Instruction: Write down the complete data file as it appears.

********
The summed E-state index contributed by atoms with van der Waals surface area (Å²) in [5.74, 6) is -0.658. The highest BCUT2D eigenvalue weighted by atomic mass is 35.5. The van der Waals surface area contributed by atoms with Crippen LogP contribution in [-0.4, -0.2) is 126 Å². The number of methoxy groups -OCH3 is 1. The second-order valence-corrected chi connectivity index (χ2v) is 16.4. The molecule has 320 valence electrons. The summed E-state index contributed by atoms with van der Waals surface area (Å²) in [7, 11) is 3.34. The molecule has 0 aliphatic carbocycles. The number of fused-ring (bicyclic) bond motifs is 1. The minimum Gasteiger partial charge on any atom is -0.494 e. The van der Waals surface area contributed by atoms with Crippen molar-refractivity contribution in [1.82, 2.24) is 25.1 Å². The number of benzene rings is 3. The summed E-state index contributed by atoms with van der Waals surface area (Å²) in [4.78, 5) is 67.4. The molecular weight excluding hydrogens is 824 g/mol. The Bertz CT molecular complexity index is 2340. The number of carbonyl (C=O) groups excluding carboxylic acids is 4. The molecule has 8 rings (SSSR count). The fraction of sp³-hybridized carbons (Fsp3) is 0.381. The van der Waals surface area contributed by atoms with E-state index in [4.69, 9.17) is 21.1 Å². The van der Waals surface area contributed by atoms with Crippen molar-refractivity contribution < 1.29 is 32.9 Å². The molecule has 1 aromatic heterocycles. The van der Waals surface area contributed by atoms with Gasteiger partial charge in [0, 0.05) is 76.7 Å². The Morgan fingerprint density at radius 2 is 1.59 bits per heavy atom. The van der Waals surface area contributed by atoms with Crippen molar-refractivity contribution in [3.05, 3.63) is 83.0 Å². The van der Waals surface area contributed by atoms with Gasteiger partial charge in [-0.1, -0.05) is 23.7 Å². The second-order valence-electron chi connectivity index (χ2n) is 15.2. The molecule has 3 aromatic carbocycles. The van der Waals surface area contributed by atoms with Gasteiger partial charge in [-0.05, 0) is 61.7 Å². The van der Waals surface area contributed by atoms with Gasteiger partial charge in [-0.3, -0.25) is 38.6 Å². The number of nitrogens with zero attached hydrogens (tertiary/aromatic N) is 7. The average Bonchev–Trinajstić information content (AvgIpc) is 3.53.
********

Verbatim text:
The summed E-state index contributed by atoms with van der Waals surface area (Å²) in [5.74, 6) is -0.658. The highest BCUT2D eigenvalue weighted by atomic mass is 35.5. The van der Waals surface area contributed by atoms with Crippen LogP contribution in [-0.4, -0.2) is 126 Å². The number of methoxy groups -OCH3 is 1. The second-order valence-corrected chi connectivity index (χ2v) is 16.4. The molecule has 320 valence electrons. The summed E-state index contributed by atoms with van der Waals surface area (Å²) in [7, 11) is 3.34. The molecule has 0 aliphatic carbocycles. The number of fused-ring (bicyclic) bond motifs is 1. The minimum Gasteiger partial charge on any atom is -0.494 e. The van der Waals surface area contributed by atoms with Crippen molar-refractivity contribution in [1.82, 2.24) is 25.1 Å². The number of benzene rings is 3. The summed E-state index contributed by atoms with van der Waals surface area (Å²) in [4.78, 5) is 67.4. The molecular weight excluding hydrogens is 824 g/mol. The Bertz CT molecular complexity index is 2340. The number of carbonyl (C=O) groups excluding carboxylic acids is 4. The molecule has 8 rings (SSSR count). The fraction of sp³-hybridized carbons (Fsp3) is 0.381. The van der Waals surface area contributed by atoms with E-state index in [4.69, 9.17) is 21.1 Å². The van der Waals surface area contributed by atoms with Crippen molar-refractivity contribution < 1.29 is 32.9 Å². The molecule has 1 aromatic heterocycles. The van der Waals surface area contributed by atoms with Gasteiger partial charge in [0, 0.05) is 76.7 Å². The Morgan fingerprint density at radius 2 is 1.59 bits per heavy atom. The van der Waals surface area contributed by atoms with Crippen molar-refractivity contribution in [3.05, 3.63) is 83.0 Å². The van der Waals surface area contributed by atoms with Gasteiger partial charge in [-0.1, -0.05) is 23.7 Å². The second-order valence-electron chi connectivity index (χ2n) is 15.2. The molecule has 3 aromatic carbocycles. The van der Waals surface area contributed by atoms with Gasteiger partial charge in [-0.05, 0) is 61.7 Å². The van der Waals surface area contributed by atoms with Gasteiger partial charge in [-0.3, -0.25) is 38.6 Å². The number of nitrogens with zero attached hydrogens (tertiary/aromatic N) is 7. The average Bonchev–Trinajstić information content (AvgIpc) is 3.53.